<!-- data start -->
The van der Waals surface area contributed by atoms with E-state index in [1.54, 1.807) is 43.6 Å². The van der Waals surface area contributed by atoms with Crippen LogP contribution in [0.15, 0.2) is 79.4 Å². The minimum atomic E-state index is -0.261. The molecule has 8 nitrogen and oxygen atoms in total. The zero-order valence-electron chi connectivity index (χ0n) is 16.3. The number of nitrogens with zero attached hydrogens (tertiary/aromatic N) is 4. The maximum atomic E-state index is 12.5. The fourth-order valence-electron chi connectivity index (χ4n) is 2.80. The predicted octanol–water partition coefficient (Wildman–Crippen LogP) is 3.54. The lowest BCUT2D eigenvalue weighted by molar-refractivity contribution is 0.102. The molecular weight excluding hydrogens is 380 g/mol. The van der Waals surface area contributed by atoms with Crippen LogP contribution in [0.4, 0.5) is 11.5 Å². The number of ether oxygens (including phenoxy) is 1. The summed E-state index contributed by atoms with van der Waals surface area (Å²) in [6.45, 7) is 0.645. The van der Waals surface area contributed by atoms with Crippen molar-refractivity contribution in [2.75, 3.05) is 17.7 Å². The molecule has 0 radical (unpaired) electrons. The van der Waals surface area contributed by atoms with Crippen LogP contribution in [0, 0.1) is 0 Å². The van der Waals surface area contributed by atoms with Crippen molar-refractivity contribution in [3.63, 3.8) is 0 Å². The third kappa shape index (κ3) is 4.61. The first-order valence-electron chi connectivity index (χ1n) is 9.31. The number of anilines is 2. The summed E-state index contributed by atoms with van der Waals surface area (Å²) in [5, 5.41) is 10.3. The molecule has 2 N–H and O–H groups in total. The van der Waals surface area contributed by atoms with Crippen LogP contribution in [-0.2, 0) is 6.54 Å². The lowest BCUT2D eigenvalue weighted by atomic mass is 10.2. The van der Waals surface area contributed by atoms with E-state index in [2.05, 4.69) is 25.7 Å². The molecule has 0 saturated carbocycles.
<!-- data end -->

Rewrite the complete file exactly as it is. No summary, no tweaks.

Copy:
The van der Waals surface area contributed by atoms with E-state index in [1.54, 1.807) is 43.6 Å². The van der Waals surface area contributed by atoms with Crippen LogP contribution in [0.15, 0.2) is 79.4 Å². The minimum atomic E-state index is -0.261. The molecule has 8 nitrogen and oxygen atoms in total. The zero-order valence-electron chi connectivity index (χ0n) is 16.3. The number of nitrogens with zero attached hydrogens (tertiary/aromatic N) is 4. The maximum atomic E-state index is 12.5. The fourth-order valence-electron chi connectivity index (χ4n) is 2.80. The predicted octanol–water partition coefficient (Wildman–Crippen LogP) is 3.54. The lowest BCUT2D eigenvalue weighted by molar-refractivity contribution is 0.102. The molecular weight excluding hydrogens is 380 g/mol. The van der Waals surface area contributed by atoms with Crippen LogP contribution in [0.4, 0.5) is 11.5 Å². The number of ether oxygens (including phenoxy) is 1. The summed E-state index contributed by atoms with van der Waals surface area (Å²) in [6.45, 7) is 0.645. The van der Waals surface area contributed by atoms with Crippen molar-refractivity contribution in [2.75, 3.05) is 17.7 Å². The molecule has 0 radical (unpaired) electrons. The van der Waals surface area contributed by atoms with Crippen LogP contribution in [0, 0.1) is 0 Å². The van der Waals surface area contributed by atoms with Crippen molar-refractivity contribution in [3.63, 3.8) is 0 Å². The third kappa shape index (κ3) is 4.61. The first-order valence-electron chi connectivity index (χ1n) is 9.31. The number of anilines is 2. The summed E-state index contributed by atoms with van der Waals surface area (Å²) in [5, 5.41) is 10.3. The molecule has 2 N–H and O–H groups in total. The van der Waals surface area contributed by atoms with Crippen LogP contribution in [-0.2, 0) is 6.54 Å². The lowest BCUT2D eigenvalue weighted by atomic mass is 10.2. The van der Waals surface area contributed by atoms with E-state index in [2.05, 4.69) is 25.7 Å². The molecule has 0 saturated carbocycles.